Chills During Hemodialysis: Prediction and Prevalence of Bacterial Infections – A Retrospective Cohort Study

Daniel Shepshelovich, Dana Yelin, Lior Or Bach, Noy Halevy, Yonatan Ziv, Hefziba Green, Benaya Rozen-Zvi, Haim Ben-Zvi, Jihad Bishara, Anat Gafter-Gvili, Dafna Yahav*

*Corresponding author for this work

Research output: Contribution to journalArticlepeer-review

Abstract

Introduction Chills are a complication of patients undergoing hemodialysis. The rate of infection among hemodialysis patients presenting with chills is not well established, and empirical broad-spectrum antibiotics are usually the rule. Methods We performed a retrospective study aiming to assess the rates of infection and bacteremia in hemodialysis patients presenting with chills. We evaluated risk factors for infection and bacteremia and tested a prediction model for infection. Results Overall, 269 hemodialysis patients with a first episode of chills were included. Ninety patients (33.5%) had bacteremia and 162 (60.2%) had an infection. Risk factors for bacteremia in multivariate analysis included fever (odds ratio [OR] 1.6; 95% confidence interval [CI], 1.1-2.3; P = .009) and vascular catheter as dialysis access (OR 6.2; 95% CI, 3.2-12.0, P <.001). Leukocytosis was an additional risk factor in multivariate analysis for any type of infection (OR 1.265; 95% CI, 1.113-1.438; P <.001). Using a prediction model to evaluate patients without obvious source of infection, we found that patients with fistula or graft as their access, without fever, abnormal leukocytes, or hypoalbuminemia, had a low rate (1/17, 6%) of bacteremia. Conclusions Hemodialysis patients presenting with chills during dialysis, with or without fever, have high rates (∼60%) of infection. Patients with no obvious source of infection, with fistula or graft as access, presenting without fever, leukocytosis, or hypoalbuminemia have low risk for bacteremia and may be investigated without prompt antibiotic treatment. All other patients should receive antibiotic coverage immediately following a chills episode.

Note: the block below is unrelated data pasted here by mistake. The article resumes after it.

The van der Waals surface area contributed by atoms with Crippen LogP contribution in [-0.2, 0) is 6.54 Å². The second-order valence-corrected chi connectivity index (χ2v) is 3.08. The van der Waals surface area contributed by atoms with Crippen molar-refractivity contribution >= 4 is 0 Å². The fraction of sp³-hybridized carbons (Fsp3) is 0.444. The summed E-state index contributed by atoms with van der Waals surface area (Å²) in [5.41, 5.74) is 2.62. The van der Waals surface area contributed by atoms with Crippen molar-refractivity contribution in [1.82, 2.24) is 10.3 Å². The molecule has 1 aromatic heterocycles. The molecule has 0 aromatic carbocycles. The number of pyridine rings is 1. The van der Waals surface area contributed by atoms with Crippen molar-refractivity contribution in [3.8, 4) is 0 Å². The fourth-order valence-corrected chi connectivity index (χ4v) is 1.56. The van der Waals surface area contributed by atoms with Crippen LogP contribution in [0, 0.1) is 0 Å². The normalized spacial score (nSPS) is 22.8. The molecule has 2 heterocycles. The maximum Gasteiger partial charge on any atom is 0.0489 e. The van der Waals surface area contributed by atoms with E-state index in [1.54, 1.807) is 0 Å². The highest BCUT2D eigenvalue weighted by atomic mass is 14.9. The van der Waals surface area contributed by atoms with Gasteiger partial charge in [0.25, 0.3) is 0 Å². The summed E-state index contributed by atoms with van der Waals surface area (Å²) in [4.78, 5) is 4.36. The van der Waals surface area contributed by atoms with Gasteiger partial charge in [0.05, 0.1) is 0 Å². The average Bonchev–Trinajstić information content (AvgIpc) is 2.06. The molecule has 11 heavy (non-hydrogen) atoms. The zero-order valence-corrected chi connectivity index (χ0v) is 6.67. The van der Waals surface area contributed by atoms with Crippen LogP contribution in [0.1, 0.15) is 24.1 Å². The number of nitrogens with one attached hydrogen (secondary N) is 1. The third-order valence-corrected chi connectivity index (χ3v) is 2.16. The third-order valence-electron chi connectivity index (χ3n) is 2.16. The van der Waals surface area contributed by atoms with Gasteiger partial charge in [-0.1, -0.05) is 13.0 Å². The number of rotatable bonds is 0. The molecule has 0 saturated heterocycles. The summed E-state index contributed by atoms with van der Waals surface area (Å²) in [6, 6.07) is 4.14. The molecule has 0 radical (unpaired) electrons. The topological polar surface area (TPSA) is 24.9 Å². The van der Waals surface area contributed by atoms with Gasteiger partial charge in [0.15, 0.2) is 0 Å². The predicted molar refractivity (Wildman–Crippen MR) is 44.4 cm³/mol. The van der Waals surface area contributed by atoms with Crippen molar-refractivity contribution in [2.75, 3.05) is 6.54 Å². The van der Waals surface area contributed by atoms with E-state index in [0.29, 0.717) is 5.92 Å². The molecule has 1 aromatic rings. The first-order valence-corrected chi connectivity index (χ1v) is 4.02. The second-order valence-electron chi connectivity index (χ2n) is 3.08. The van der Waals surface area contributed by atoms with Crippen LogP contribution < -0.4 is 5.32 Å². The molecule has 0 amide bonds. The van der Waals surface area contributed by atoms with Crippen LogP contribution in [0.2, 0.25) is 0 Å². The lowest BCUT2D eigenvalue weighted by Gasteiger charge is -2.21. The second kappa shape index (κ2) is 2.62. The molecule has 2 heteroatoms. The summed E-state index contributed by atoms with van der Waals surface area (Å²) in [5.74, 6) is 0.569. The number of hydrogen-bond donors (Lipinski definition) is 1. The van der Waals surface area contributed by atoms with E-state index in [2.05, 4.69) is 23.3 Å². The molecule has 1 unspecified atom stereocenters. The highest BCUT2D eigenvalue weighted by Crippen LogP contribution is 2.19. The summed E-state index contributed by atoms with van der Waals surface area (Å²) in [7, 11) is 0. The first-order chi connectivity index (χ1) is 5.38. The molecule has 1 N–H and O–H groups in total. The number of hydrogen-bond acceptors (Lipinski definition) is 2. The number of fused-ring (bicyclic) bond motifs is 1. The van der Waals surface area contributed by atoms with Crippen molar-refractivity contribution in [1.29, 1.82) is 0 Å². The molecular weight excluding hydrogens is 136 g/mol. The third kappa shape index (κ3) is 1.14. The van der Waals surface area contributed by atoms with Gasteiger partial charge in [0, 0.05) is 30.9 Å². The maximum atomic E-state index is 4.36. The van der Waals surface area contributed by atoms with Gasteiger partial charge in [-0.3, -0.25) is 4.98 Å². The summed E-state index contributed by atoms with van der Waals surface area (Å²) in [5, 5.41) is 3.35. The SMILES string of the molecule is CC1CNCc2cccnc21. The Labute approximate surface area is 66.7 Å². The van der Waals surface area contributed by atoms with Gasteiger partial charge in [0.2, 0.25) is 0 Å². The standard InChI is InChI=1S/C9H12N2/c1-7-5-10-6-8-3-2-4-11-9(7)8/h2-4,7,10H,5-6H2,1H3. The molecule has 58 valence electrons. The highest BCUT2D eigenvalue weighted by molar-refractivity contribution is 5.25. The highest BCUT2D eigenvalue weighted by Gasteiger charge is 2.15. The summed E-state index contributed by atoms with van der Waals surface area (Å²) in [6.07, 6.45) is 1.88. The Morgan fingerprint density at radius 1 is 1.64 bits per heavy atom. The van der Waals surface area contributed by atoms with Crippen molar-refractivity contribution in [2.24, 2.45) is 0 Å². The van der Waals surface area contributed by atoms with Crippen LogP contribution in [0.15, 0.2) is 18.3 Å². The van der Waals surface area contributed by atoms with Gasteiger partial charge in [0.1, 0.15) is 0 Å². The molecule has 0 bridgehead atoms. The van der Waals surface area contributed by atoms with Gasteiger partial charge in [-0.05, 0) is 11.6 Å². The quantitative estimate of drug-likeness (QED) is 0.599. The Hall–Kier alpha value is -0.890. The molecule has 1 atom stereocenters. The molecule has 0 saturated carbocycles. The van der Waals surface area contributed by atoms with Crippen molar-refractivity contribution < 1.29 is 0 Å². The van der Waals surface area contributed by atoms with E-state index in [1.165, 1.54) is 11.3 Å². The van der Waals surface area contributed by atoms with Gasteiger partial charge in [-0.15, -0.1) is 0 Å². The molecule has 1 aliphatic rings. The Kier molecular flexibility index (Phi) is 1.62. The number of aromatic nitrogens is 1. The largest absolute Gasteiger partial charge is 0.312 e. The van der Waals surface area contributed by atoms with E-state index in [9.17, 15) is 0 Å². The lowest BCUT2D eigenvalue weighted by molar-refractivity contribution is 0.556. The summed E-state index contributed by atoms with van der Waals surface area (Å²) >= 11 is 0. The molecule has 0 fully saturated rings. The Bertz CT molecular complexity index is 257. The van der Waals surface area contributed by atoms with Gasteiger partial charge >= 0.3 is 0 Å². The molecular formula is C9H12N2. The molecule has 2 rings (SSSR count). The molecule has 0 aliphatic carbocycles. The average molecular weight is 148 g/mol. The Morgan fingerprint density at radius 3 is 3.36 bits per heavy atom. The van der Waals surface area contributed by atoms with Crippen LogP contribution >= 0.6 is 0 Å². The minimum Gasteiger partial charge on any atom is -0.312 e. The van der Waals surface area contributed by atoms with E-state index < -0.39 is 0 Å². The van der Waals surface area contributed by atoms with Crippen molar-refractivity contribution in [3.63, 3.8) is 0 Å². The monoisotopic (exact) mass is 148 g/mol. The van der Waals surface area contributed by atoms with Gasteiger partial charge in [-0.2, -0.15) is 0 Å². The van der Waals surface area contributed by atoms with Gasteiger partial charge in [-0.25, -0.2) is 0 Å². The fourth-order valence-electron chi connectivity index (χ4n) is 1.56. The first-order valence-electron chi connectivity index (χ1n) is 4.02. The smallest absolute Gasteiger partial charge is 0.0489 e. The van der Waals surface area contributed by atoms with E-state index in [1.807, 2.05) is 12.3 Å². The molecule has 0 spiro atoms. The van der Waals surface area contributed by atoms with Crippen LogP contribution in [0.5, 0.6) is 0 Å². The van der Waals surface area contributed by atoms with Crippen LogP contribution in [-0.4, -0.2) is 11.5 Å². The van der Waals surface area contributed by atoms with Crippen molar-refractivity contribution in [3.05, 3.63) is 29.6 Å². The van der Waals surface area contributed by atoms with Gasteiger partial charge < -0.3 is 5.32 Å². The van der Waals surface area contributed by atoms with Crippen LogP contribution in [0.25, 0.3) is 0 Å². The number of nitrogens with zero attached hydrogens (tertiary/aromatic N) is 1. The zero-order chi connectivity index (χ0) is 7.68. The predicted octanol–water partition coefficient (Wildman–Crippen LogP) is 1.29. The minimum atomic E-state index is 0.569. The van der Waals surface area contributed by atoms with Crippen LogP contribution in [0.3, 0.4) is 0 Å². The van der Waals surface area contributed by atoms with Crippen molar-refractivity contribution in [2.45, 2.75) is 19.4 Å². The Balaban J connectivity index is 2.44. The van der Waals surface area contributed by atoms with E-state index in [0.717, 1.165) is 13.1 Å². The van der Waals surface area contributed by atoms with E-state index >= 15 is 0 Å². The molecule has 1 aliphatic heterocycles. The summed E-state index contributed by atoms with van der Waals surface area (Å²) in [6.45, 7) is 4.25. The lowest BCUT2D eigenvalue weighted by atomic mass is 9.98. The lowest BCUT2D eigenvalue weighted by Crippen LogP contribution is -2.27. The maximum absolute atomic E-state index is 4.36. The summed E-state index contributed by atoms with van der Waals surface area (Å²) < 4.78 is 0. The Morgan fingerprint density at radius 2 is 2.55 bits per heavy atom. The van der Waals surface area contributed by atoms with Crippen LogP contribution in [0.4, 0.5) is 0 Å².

Original languageEnglish
Pages (from-to)477-481
Number of pages5
JournalAmerican Journal of Medicine
Volume130
Issue number4
DOIs
StatePublished - 1 Apr 2017

Keywords

  • Bacteremia
  • Chills
  • Dialysis
  • Infections

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